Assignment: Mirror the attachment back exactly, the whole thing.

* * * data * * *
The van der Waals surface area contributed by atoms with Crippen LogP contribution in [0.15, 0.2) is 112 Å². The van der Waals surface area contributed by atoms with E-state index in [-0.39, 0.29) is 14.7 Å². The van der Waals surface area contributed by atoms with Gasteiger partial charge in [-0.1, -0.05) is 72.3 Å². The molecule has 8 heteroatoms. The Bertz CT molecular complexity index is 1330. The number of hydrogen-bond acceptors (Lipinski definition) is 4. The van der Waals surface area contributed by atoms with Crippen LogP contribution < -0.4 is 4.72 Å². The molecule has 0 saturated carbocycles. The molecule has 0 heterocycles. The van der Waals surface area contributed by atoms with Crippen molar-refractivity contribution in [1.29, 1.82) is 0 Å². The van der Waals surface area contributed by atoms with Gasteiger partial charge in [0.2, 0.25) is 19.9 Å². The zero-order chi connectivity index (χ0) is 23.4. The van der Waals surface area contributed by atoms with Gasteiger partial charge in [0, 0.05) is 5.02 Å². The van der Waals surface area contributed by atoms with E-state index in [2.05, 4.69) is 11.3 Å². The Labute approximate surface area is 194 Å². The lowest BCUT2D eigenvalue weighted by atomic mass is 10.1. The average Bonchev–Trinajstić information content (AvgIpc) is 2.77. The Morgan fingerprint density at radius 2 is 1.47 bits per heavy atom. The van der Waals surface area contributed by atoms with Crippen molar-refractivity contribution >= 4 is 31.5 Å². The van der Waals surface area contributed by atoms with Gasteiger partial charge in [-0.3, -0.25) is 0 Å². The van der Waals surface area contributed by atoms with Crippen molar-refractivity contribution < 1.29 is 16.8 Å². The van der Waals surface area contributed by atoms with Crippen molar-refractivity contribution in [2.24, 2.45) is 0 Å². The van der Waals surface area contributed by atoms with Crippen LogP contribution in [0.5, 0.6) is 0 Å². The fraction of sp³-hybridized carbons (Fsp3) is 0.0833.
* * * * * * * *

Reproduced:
The van der Waals surface area contributed by atoms with Crippen LogP contribution in [0.15, 0.2) is 112 Å². The van der Waals surface area contributed by atoms with E-state index in [-0.39, 0.29) is 14.7 Å². The van der Waals surface area contributed by atoms with Gasteiger partial charge in [-0.1, -0.05) is 72.3 Å². The molecule has 8 heteroatoms. The Bertz CT molecular complexity index is 1330. The number of hydrogen-bond acceptors (Lipinski definition) is 4. The van der Waals surface area contributed by atoms with Crippen LogP contribution < -0.4 is 4.72 Å². The molecule has 0 saturated carbocycles. The molecule has 0 heterocycles. The van der Waals surface area contributed by atoms with Crippen molar-refractivity contribution in [1.29, 1.82) is 0 Å². The van der Waals surface area contributed by atoms with Gasteiger partial charge in [0.2, 0.25) is 19.9 Å². The zero-order chi connectivity index (χ0) is 23.4. The van der Waals surface area contributed by atoms with Gasteiger partial charge in [0, 0.05) is 5.02 Å². The van der Waals surface area contributed by atoms with E-state index in [2.05, 4.69) is 11.3 Å². The Labute approximate surface area is 194 Å². The lowest BCUT2D eigenvalue weighted by atomic mass is 10.1. The average Bonchev–Trinajstić information content (AvgIpc) is 2.77. The Morgan fingerprint density at radius 2 is 1.47 bits per heavy atom. The van der Waals surface area contributed by atoms with Crippen molar-refractivity contribution >= 4 is 31.5 Å². The van der Waals surface area contributed by atoms with Gasteiger partial charge in [-0.3, -0.25) is 0 Å². The van der Waals surface area contributed by atoms with Crippen molar-refractivity contribution < 1.29 is 16.8 Å². The van der Waals surface area contributed by atoms with Crippen molar-refractivity contribution in [2.24, 2.45) is 0 Å². The van der Waals surface area contributed by atoms with Crippen LogP contribution in [0.5, 0.6) is 0 Å². The fraction of sp³-hybridized carbons (Fsp3) is 0.0833.